• Quote: “One of the reasons you and I are often reluctant to follow Jesus is that it’s hard to see how our small life truly fits into the eternal plans of God.” (57)
  • Quote: “As spiritual children, simple obedience to his requests like the Rule gets things done in the household of faith, or the kingdom of God, that we can’t possibly understand now or maybe forever.” (59)
  • Summary: This chapter talks about how the little things in life that we view as pointless are all for a greater good. God has us do all of these little things that all will lead to something great. We may not see the end result in our life, but what we do in our life can plant seeds for greater things in the future, even though we don’t always understand why we do a lot of the things we do. It’s these little acts of obedience in life that help shape who we become as Christians.
  • Quote: “When you’re reasonably certain Jesus is asking you to do something, do it immediately! Waiting gives you a chance to overthink these impressions of God, providing fertile soil for disobedience, making it just that much easier to say no to God again the next time he speaks.” (77)
  • Quote: “Most of the hard work it takes to build a life that truly pleases God usually goes unnoticed by nearly everyone — except God.”
  • Summary: This chapter has much to do with having faith in God and being willing to test our faith. When we feel that God is calling us to do something, we need to do it instantly or else we’ll come up with many excuses of why we can’t do what he is telling us to do. One of the main reasons we don’t do these things is because of what others will think. Many things we do in this life will go unnoticed and what we do when nobody is watching is much more important than what we do when others are looking.
  • Quote: “One of the best ways I know to overcome indecision and prepare myself to obey Jesus more intentionally, in addition to prayer and scripture, is to make what a friend of mine calls a pre-decision.” (89)
  • Quote: “Let’s face it: If we’re really going to be serious about waste, we ought to start with ourselves.” (96)
  • Summary: This chapter deals with preparing ourselves for quizzes and situations that God uses in our life to test how obedient we are and learning from our past experiences in order to prepare ourselves for these future quizzes. What we learn from these experiences can become what we use for our pre-decisions to better handle situations that we feel called to. The second part deals with the fact that in order to change the lives of others, we first need to eliminate the waste in our life.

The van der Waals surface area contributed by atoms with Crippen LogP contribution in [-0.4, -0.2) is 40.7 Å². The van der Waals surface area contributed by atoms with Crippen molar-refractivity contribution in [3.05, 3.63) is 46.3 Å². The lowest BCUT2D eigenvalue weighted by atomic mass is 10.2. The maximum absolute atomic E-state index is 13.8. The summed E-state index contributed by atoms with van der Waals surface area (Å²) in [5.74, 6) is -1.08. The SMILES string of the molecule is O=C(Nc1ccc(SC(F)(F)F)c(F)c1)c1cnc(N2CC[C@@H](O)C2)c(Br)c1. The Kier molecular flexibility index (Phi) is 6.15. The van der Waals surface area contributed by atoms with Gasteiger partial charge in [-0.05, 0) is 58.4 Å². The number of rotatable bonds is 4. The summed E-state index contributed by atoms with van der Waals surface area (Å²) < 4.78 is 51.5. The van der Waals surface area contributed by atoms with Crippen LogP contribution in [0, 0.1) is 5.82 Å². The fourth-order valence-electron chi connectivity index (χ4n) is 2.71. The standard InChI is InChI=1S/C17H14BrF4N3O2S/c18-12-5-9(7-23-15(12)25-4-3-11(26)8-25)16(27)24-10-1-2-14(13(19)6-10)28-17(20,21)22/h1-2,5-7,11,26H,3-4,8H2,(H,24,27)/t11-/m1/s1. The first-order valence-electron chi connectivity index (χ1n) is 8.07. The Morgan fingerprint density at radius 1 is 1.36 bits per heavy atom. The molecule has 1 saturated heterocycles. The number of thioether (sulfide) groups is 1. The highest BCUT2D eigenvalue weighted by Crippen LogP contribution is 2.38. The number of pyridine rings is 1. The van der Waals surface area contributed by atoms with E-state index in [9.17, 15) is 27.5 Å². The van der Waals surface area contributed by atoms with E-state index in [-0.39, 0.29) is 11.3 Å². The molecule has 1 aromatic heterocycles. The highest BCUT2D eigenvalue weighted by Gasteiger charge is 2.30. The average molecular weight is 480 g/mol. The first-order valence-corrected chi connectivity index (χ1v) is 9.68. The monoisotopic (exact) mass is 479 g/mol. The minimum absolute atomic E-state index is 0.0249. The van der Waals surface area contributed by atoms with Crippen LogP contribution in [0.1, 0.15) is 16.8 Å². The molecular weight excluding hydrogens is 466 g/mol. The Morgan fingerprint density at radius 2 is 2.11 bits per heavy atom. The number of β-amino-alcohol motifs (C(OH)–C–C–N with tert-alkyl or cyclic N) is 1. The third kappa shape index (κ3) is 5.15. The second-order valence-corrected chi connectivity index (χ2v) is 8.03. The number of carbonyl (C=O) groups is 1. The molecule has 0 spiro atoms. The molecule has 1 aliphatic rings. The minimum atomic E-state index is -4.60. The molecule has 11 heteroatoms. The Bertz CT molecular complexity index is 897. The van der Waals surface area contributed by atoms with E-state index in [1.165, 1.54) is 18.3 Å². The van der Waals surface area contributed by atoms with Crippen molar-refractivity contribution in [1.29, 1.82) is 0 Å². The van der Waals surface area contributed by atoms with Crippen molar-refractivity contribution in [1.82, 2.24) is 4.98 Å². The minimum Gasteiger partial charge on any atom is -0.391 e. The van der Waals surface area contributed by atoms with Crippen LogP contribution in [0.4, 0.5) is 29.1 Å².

• Quote: “Being taken advantage of occasionally is an occupational hazard of a servant.” (112)
  • Quote: “Here’s the point: I don’t always like everyone I’m called upon to serve. And unfortunately, I’ve discovered I can’t make myself enjoy someone I don’t.” (114)
  • Summary: This chapter brings to light the hard parts of serving God. There will be difficult people in our lives that we are called to serve that we do not always like. These are the times when we need to remember that Jesus found forgiveness for people who were rejected by society. We need to remember that we need to love everyone, even if they’re people that we’re not fond of. We need to see these opportunities as chances to learn and grow in our faith.
  • Quote: “But what started as an experiment doing the Rule has now become their lifestyle, it helps define who they are as a family. It’s one of the unintended consequences of a surrendered life. They didn’t set out to transform their lives. God transformed it, one obedient step at a time.” (131)
  • Quote: “A faith that doesn’t compel you to occasionally risk personal loss or appear foolish to your friends isn’t a Christian faith at all.” (141)
  • Summary: This chapter makes things real for us as Christians and is telling us to put our faith to the test. We have been given the tools needed to change the world: the Bible and the Holy Spirit that lives inside of us. In order to change the world and make a difference in it, we need to be different than what society says. If we’re not acting on our faith, we are being lukewarm about our faith; this is one thing that God is not fond of. We need to take risks in order to change the lives of many. Change doesn’t just happen by itself. We need to be ambassadors of change and spread our faith with others, or else our faith doesn’t bear much weight